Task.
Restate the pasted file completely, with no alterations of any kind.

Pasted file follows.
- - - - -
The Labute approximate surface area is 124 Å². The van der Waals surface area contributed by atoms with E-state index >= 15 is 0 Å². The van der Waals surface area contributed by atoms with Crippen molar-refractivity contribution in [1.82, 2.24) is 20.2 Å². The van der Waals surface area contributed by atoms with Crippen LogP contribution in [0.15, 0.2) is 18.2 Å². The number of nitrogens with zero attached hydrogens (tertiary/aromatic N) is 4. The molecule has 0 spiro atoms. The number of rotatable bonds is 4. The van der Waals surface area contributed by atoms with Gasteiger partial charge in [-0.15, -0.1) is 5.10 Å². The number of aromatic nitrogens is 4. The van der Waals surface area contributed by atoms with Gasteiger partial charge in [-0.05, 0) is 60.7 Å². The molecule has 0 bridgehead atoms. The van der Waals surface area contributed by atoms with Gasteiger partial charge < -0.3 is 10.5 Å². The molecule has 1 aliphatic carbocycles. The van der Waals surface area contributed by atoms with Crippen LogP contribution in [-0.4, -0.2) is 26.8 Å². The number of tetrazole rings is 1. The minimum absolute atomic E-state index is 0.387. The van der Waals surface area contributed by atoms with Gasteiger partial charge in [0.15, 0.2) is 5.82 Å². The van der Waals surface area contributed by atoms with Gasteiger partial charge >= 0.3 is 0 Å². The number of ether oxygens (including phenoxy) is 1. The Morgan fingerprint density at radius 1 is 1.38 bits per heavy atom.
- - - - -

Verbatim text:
The Labute approximate surface area is 124 Å². The van der Waals surface area contributed by atoms with E-state index >= 15 is 0 Å². The van der Waals surface area contributed by atoms with Crippen molar-refractivity contribution in [1.82, 2.24) is 20.2 Å². The van der Waals surface area contributed by atoms with Crippen LogP contribution in [0.15, 0.2) is 18.2 Å². The number of nitrogens with zero attached hydrogens (tertiary/aromatic N) is 4. The molecule has 0 spiro atoms. The number of rotatable bonds is 4. The van der Waals surface area contributed by atoms with Gasteiger partial charge in [-0.15, -0.1) is 5.10 Å². The number of aromatic nitrogens is 4. The van der Waals surface area contributed by atoms with Gasteiger partial charge in [-0.05, 0) is 60.7 Å². The molecule has 0 bridgehead atoms. The van der Waals surface area contributed by atoms with Gasteiger partial charge < -0.3 is 10.5 Å². The molecule has 1 aliphatic carbocycles. The van der Waals surface area contributed by atoms with Crippen LogP contribution in [-0.4, -0.2) is 26.8 Å². The number of tetrazole rings is 1. The minimum absolute atomic E-state index is 0.387. The van der Waals surface area contributed by atoms with Gasteiger partial charge in [0.15, 0.2) is 5.82 Å². The van der Waals surface area contributed by atoms with Gasteiger partial charge >= 0.3 is 0 Å². The number of ether oxygens (including phenoxy) is 1. The Morgan fingerprint density at radius 1 is 1.38 bits per heavy atom.